THE ORDER

Yash Kamath
12 – A

The white horse that stood by the side,
Made a small noise, seldom,
As he silently drank.
At the base of his hoof,
It was no spoof,
Stood a pool of red.
Thinking as he could,
But not, did he wonder;
As they stood afar, yonder,
Why could they not be like him,
Instead of filling the well of sin.

The white hare by the pool-side sighed,
Nimble and agile,
He sought to educate the four footed fool’s mind,
“The deeds you must never question,
For you they have no repercussion;
You must be tired, o tetraped,
Have your drink and go to bed.”

A white tiger from the bushes leaped,
Not on the hare, nor on the horse,
But into the pool being discussed.
“For my dinner I’ll have you neither,”
He said, drinking the thick, shiny liquid,
You can rest assured,
There is no danger,
The order of the master,
Saves you from my hunger.”

“Well then, my friend,”
The horse replied,
“Being this, a proper end;
Please tell us about this order,
That has freed us of our bother.”

“As my words are, the order was,
Though  purer, truer and ever wonderful,
And pay attention while I repeat,
What it was that the master did speak;
Being in words,
The order did state,
Of the straight up hate,
The mud that filled the sky,
And the land, left to die.”
“The words do seem wise,
Scaled and balanced they seem,
Nor do they speak from hubris,
O tigris.”

“Yes, they are, dear hare,
But incomplete they stand,
For then the master spake,
Of the world from birth to quake.
He told of the pool of red,
And of Mother Nature’s fine thread.
Direct, he was not, but he did speak,
With such a conviction, as I dare not repeat.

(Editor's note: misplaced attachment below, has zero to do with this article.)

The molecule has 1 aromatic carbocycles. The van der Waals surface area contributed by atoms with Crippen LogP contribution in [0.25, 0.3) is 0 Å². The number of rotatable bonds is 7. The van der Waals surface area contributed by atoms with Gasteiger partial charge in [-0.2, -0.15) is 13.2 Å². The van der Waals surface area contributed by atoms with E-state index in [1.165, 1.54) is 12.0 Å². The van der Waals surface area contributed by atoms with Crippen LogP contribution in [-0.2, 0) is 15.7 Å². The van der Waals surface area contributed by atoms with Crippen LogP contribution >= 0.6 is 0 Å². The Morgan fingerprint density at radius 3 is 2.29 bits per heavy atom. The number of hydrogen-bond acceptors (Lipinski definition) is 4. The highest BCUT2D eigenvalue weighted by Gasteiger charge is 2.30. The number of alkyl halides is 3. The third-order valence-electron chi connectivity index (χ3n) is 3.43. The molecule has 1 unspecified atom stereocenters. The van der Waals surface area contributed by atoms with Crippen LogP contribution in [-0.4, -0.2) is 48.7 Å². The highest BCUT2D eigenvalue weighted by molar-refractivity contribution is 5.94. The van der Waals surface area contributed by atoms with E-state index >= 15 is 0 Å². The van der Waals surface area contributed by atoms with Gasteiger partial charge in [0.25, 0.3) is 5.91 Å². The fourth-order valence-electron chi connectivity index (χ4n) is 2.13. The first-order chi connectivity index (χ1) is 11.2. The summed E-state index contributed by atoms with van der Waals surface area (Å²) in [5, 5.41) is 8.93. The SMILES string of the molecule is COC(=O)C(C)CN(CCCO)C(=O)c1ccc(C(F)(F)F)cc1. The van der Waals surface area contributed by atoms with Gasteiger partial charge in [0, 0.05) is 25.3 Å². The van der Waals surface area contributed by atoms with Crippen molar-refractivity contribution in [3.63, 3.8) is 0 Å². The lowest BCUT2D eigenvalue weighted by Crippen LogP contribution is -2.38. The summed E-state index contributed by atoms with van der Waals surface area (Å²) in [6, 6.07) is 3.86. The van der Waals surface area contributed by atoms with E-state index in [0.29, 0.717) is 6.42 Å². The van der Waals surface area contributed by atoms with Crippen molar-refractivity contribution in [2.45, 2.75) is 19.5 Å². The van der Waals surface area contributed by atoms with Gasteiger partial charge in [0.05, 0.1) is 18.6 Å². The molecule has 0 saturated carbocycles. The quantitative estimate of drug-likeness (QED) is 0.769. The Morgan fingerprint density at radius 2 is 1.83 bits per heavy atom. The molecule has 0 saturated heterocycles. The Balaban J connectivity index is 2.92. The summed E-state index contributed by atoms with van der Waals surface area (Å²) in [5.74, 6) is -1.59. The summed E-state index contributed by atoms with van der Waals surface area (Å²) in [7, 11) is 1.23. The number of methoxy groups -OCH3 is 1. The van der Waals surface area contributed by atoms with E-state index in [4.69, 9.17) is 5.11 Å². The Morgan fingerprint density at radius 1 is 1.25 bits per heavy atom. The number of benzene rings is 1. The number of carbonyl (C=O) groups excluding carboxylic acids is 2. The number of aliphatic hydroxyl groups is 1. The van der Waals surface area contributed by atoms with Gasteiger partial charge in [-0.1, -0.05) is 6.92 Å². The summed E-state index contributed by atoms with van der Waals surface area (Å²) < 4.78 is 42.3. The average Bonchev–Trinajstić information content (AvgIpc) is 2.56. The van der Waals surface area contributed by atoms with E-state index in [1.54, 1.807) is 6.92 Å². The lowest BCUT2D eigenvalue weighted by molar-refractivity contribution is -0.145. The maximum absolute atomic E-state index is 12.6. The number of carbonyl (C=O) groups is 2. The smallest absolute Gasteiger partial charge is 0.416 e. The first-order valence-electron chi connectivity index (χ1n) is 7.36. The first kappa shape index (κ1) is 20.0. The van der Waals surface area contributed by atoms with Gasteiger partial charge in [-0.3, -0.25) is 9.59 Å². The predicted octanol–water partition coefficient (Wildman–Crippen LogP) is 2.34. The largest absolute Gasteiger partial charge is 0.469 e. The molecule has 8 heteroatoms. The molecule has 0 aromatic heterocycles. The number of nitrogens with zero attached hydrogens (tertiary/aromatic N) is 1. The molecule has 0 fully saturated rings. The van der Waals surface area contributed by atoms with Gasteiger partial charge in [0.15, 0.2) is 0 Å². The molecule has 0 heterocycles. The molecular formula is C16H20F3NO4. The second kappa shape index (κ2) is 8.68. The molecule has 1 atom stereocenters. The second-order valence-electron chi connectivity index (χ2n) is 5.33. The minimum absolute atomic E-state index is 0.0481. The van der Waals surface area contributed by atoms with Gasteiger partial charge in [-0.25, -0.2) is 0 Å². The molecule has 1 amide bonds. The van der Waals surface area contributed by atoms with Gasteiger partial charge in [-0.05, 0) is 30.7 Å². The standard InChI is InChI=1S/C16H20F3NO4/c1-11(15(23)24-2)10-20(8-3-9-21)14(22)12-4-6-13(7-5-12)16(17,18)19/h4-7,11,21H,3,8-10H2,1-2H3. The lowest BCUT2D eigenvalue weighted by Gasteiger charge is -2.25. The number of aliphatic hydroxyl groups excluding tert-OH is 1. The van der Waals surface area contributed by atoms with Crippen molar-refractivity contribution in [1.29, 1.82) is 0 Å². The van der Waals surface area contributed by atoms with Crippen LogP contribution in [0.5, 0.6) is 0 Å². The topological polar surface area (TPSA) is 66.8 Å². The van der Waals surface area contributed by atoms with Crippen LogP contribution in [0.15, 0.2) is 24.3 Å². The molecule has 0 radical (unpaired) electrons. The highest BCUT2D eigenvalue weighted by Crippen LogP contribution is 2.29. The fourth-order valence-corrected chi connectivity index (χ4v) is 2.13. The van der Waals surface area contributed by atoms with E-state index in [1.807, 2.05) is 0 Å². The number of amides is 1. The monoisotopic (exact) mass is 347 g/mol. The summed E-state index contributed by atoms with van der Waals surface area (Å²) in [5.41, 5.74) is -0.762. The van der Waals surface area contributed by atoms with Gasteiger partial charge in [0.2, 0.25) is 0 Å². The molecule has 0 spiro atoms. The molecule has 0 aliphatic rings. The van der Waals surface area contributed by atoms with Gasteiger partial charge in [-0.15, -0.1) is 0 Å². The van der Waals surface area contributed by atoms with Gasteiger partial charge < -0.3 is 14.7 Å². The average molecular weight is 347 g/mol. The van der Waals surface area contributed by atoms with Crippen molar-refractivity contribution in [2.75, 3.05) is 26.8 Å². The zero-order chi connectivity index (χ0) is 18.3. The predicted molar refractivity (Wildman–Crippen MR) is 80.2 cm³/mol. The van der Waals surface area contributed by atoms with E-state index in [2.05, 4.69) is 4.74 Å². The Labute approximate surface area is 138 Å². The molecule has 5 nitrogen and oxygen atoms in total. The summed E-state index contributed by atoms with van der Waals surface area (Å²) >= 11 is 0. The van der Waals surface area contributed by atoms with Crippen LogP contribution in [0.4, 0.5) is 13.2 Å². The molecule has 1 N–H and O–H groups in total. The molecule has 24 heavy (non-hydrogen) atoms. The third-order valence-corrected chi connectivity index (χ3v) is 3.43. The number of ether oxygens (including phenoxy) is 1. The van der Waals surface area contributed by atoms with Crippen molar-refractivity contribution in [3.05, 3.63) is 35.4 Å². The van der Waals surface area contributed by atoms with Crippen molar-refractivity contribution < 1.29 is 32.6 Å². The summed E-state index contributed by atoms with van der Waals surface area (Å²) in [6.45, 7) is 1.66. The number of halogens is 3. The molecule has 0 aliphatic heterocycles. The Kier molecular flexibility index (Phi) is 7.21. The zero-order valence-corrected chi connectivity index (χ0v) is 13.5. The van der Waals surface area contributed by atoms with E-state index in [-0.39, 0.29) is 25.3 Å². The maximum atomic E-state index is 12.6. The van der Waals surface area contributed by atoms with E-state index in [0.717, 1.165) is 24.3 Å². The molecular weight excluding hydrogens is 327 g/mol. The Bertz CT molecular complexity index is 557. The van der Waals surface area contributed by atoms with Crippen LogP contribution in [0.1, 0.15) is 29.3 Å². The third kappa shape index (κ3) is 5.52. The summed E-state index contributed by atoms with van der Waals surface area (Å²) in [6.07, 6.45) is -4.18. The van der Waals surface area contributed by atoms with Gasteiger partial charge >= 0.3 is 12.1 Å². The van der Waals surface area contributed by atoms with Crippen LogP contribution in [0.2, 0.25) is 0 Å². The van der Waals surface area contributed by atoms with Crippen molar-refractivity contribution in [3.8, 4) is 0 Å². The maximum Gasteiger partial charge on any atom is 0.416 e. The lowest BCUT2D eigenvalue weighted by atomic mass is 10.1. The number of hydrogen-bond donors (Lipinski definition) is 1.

It is with this that he bade me farewell,
Asking me to quench my desires at this well.”

“The master spoke true,
His words I do understand,
And the order,
It must go as planned.”
And with these words the horse declared,
His undeterred loyalty and faith,
In the master’s plan.
“While moving here, I met him again,
And he reminded me, of my prey’s pain.
He taught me a world not with disharmony,
Free from perils and pains,
Was the one which could truly gain.
His audience, he said, was the greatest privilege,
To me, or to anyone, fallen astray.

“Pulling me from the easy path,
From the blood bath;
He told me, the right one,
Is where I don’t gain, from someone else’s pain.”

“Indeed it seems right, o feline,
But don’t you feel, that the line’s clichéd?”

“Of course, my dear hare,
Run over and over again, the words might have,
But they carry the same necessity,
Work the same meaning,
And wish to fill,
The same deep dark void.
The words may sound clichéd,
To those who think they think,
Better than the one who made.”
The hare turned askew, ashamed.
The shiny fur of the creature,
Spread brilliant, the bright, beautiful rays from the sun.
A glint of light,
Tried to fly away,
But was caught by the tiger’s eye,
Making the big cat smile.

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